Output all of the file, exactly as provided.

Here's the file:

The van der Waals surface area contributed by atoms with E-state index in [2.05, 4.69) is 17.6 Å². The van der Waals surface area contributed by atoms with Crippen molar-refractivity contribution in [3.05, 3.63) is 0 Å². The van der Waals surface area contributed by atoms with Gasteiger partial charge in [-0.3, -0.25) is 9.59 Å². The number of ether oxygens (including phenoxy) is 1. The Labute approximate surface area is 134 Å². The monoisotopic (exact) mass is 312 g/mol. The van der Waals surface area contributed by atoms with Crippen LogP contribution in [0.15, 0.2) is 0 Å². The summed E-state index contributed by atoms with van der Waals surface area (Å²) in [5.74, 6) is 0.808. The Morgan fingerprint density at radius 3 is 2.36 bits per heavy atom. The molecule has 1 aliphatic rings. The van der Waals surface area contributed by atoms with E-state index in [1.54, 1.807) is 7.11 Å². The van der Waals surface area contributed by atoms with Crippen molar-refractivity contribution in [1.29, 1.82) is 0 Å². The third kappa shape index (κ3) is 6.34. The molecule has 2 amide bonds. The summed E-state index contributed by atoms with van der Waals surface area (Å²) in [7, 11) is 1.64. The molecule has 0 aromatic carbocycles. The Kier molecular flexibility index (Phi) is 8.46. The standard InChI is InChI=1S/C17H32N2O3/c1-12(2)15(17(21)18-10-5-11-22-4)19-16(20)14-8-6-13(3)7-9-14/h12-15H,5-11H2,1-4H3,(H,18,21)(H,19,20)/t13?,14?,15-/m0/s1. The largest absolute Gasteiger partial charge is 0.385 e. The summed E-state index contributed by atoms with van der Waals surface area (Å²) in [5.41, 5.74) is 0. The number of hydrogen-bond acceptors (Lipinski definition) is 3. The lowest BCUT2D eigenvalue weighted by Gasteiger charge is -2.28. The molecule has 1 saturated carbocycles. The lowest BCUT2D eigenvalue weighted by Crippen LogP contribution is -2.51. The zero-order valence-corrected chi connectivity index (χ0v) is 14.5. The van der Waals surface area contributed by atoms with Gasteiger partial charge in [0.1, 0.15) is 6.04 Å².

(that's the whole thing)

The van der Waals surface area contributed by atoms with E-state index in [2.05, 4.69) is 17.6 Å². The van der Waals surface area contributed by atoms with Crippen molar-refractivity contribution in [3.05, 3.63) is 0 Å². The van der Waals surface area contributed by atoms with Gasteiger partial charge in [-0.3, -0.25) is 9.59 Å². The number of ether oxygens (including phenoxy) is 1. The Labute approximate surface area is 134 Å². The monoisotopic (exact) mass is 312 g/mol. The van der Waals surface area contributed by atoms with Crippen LogP contribution in [0.15, 0.2) is 0 Å². The summed E-state index contributed by atoms with van der Waals surface area (Å²) in [5.74, 6) is 0.808. The Morgan fingerprint density at radius 3 is 2.36 bits per heavy atom. The molecule has 1 aliphatic rings. The van der Waals surface area contributed by atoms with E-state index in [1.54, 1.807) is 7.11 Å². The van der Waals surface area contributed by atoms with Crippen molar-refractivity contribution in [1.29, 1.82) is 0 Å². The third kappa shape index (κ3) is 6.34. The molecule has 2 amide bonds. The summed E-state index contributed by atoms with van der Waals surface area (Å²) in [7, 11) is 1.64. The molecule has 0 aromatic carbocycles. The Kier molecular flexibility index (Phi) is 8.46. The standard InChI is InChI=1S/C17H32N2O3/c1-12(2)15(17(21)18-10-5-11-22-4)19-16(20)14-8-6-13(3)7-9-14/h12-15H,5-11H2,1-4H3,(H,18,21)(H,19,20)/t13?,14?,15-/m0/s1. The largest absolute Gasteiger partial charge is 0.385 e. The summed E-state index contributed by atoms with van der Waals surface area (Å²) in [5.41, 5.74) is 0. The number of hydrogen-bond acceptors (Lipinski definition) is 3. The lowest BCUT2D eigenvalue weighted by Gasteiger charge is -2.28. The molecule has 1 saturated carbocycles. The lowest BCUT2D eigenvalue weighted by Crippen LogP contribution is -2.51. The zero-order valence-corrected chi connectivity index (χ0v) is 14.5. The van der Waals surface area contributed by atoms with Gasteiger partial charge in [0.1, 0.15) is 6.04 Å².